Sociocultural Determinants and Patterns of Healthcare Utilization for Epilepsy Care in Uganda

Epilepsy is a global public health concern, with the majority of cases occurring in lower- and middle-income countries where the treatment gap remains formidable. In this study, we simultaneously explore how beliefs about epilepsy causation, perceived barriers to care, seizure disorder characteristics, and demographics influence the initial choice of healthcare for epilepsy and its impact on attaining biomedical care (BMC).This study utilized the baseline sample (n = 626) from a prospective cohort study of people with epilepsy (PWE) attending three public hospitals in Uganda (Mulago National Referral Hospital, Butabika National Referral Mental Hospital, and Mbarara Regional Referral Hospital) for epilepsy care. Patient and household demographics, clinical seizure disorder characteristics, and sociocultural questionnaires were administered. Logistic regression and principal component analyses (PCA) were conducted to examine associations with the choice of primary seizure treatment.The sample was 49% female, and 24% lived in rural settings. A biomedical health facility was the first point of care for 355 (56.7%) participants, while 229 (36.6%) first sought care from a traditional healer and 42 (6.7%) from a pastoral healer. Preliminary inspection of candidate predictors using relaxed criteria for significance (p < 0.20) identified several factors potentially associated with a greater odds of seeking BMC first. Demographic predictors included older caredriver (decision-maker for the participant) age (odds ratio [OR]: 1.01, 95% confidence interval [CI]: [0.99, 1.02], p-value: 0.09), greater caredriver education level (OR = 1.21, 95% CI: [1.07, 1.37], p-value = 0.003), and lower ratio of sick to healthy family members (OR = 0.77 [0.56, 1.05], P = 0.097). For clinical predictors, none of the proposed predictors associated significantly with seeking BMC first. Self-report causation predictors associated with a greater odds of seeking BMC first included higher belief in biological causes of epilepsy (OR = 1.31 [0.92, 1.88], P = 0.133) and lower belief in socio-spiritual causes of epilepsy (OR = 0.68 [0.56, 0.84], P < 0.001). In the multivariate model, only higher caredriver education (OR = 1.19 [1.04, 1.36], P = 0.009) and lower belief in socio-spiritual causes of epilepsy (OR = 0.69 [0.56, 0.86], P < 0.01) remained as predictors of seeking BMC first. Additionally, PCA revealed a pattern which included high income with low beliefs in nonbiological causes of epilepsy as being associated with seeking BMC first (OR = 1.32 [1.12, 1.55], p = 0.001). Despite reaching some form of care faster, individuals seeking care from traditional or pastoral healers experienced a significant delay to eventual BMC (P < 0.001), with an average delay of more than two years (traditional healer: 2.53 years [1.98, 3.24]; pastoral care: 2.18 [1.21, 3.91]).Coupled with low economic and educational status, belief in spiritual causation of epilepsy is a dominant determinant of opting for traditional or pastoral healing over BMC, regardless of concurrent belief in biological etiologies. There is a prolonged delay to eventual BMC for PWE who begin their treatment seeking with nonallopathic providers, and although nonallopathic healers provide PWE with benefits not provided by BMC, this notable delay likely prevents earlier administration of evidence-based care with known efficacy. Based on these findings, initiatives to increase public awareness of neurobiological causes of epilepsy and effectiveness of biomedical drug treatments may be effective in preventing delays to care, as would programs designed to facilitate cooperation and referral among traditional, faith-based, and biomedical providers.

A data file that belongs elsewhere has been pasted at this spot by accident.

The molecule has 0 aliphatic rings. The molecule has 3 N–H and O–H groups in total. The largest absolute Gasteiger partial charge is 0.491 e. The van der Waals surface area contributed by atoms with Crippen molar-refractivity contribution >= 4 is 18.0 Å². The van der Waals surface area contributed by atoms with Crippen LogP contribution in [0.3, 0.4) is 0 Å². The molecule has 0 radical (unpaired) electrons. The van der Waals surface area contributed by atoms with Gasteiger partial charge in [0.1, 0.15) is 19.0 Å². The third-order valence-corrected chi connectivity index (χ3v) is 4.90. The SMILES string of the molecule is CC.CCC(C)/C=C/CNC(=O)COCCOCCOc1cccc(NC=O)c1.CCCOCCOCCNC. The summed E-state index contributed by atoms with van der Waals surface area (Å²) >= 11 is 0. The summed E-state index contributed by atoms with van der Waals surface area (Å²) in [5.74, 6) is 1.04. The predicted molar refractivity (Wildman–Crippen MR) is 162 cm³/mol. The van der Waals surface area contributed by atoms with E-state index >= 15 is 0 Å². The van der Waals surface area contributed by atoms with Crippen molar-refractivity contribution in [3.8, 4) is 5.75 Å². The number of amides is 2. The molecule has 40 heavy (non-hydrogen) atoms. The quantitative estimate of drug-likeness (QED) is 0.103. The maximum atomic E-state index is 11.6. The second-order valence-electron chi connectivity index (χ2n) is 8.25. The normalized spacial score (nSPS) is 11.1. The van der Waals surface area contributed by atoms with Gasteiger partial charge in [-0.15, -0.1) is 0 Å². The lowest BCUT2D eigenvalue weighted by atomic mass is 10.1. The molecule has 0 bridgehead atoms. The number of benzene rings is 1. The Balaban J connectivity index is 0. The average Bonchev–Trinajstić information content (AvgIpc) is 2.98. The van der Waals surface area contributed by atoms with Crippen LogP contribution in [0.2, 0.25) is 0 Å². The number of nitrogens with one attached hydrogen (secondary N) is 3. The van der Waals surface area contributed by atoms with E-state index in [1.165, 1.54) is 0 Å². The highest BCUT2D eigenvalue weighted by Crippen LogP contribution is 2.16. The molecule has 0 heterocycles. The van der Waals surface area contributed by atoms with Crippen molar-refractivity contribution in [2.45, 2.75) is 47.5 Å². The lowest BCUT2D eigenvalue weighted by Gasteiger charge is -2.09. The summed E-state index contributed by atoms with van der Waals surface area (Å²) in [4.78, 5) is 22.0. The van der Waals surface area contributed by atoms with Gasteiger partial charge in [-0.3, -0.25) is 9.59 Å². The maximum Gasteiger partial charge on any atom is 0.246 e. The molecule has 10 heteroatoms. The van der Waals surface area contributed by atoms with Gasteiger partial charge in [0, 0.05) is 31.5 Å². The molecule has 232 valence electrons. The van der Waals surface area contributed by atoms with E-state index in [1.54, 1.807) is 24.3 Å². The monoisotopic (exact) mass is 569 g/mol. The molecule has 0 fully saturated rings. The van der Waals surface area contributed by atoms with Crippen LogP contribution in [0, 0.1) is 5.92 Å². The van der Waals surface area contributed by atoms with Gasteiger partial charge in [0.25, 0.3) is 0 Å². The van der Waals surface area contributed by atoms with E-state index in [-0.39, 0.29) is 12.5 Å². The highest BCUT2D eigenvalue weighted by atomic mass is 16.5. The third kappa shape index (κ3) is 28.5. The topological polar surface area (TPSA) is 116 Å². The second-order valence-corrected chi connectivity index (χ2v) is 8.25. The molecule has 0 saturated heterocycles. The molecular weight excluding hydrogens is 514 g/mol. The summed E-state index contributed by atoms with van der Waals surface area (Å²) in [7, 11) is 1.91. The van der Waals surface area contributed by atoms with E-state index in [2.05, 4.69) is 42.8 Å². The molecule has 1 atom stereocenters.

Healthcare seeking, Determinants, Epilepsy, Uganda, Culture
Koltai, D. C., Dunn, T. W., Smith, P. J., Sinha, D. D., Bobholz, S., Kaddumukasa, M., ... & Fuller, A. T. (2021). Sociocultural determinants and patterns of healthcare utilization for epilepsy care in Uganda. Epilepsy & Behavior, 114, 107304.